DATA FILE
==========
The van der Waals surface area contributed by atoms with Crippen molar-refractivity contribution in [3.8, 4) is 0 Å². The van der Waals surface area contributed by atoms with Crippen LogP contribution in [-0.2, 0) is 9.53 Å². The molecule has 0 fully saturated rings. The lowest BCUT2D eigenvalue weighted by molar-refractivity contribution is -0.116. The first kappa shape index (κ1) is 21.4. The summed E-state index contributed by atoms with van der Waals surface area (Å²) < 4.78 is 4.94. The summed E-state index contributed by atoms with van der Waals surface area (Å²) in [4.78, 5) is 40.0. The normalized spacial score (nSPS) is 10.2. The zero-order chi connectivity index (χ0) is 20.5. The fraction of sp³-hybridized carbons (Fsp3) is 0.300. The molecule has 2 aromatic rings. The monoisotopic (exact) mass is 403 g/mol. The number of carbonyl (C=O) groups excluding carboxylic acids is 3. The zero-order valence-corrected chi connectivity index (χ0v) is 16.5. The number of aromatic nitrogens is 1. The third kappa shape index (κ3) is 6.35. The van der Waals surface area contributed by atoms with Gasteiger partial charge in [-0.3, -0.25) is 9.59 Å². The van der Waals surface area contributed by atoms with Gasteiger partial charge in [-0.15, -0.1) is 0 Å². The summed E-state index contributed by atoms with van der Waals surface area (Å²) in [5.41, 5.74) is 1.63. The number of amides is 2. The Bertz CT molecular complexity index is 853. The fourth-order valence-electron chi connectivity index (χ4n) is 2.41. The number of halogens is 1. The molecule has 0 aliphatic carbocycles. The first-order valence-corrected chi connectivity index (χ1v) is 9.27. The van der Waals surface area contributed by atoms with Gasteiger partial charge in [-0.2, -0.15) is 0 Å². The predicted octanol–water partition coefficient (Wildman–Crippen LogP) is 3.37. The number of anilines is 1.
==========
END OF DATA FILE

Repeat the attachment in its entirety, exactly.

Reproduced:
The van der Waals surface area contributed by atoms with Crippen molar-refractivity contribution in [3.8, 4) is 0 Å². The van der Waals surface area contributed by atoms with Crippen LogP contribution in [-0.2, 0) is 9.53 Å². The molecule has 0 fully saturated rings. The lowest BCUT2D eigenvalue weighted by molar-refractivity contribution is -0.116. The first kappa shape index (κ1) is 21.4. The summed E-state index contributed by atoms with van der Waals surface area (Å²) < 4.78 is 4.94. The summed E-state index contributed by atoms with van der Waals surface area (Å²) in [4.78, 5) is 40.0. The normalized spacial score (nSPS) is 10.2. The zero-order chi connectivity index (χ0) is 20.5. The fraction of sp³-hybridized carbons (Fsp3) is 0.300. The molecule has 2 aromatic rings. The monoisotopic (exact) mass is 403 g/mol. The number of carbonyl (C=O) groups excluding carboxylic acids is 3. The zero-order valence-corrected chi connectivity index (χ0v) is 16.5. The number of aromatic nitrogens is 1. The third kappa shape index (κ3) is 6.35. The van der Waals surface area contributed by atoms with Gasteiger partial charge in [-0.3, -0.25) is 9.59 Å². The van der Waals surface area contributed by atoms with Gasteiger partial charge in [-0.15, -0.1) is 0 Å². The summed E-state index contributed by atoms with van der Waals surface area (Å²) in [5.41, 5.74) is 1.63. The number of amides is 2. The Bertz CT molecular complexity index is 853. The fourth-order valence-electron chi connectivity index (χ4n) is 2.41. The number of halogens is 1. The molecule has 0 aliphatic carbocycles. The first-order valence-corrected chi connectivity index (χ1v) is 9.27. The van der Waals surface area contributed by atoms with Gasteiger partial charge in [-0.2, -0.15) is 0 Å². The predicted octanol–water partition coefficient (Wildman–Crippen LogP) is 3.37. The number of anilines is 1.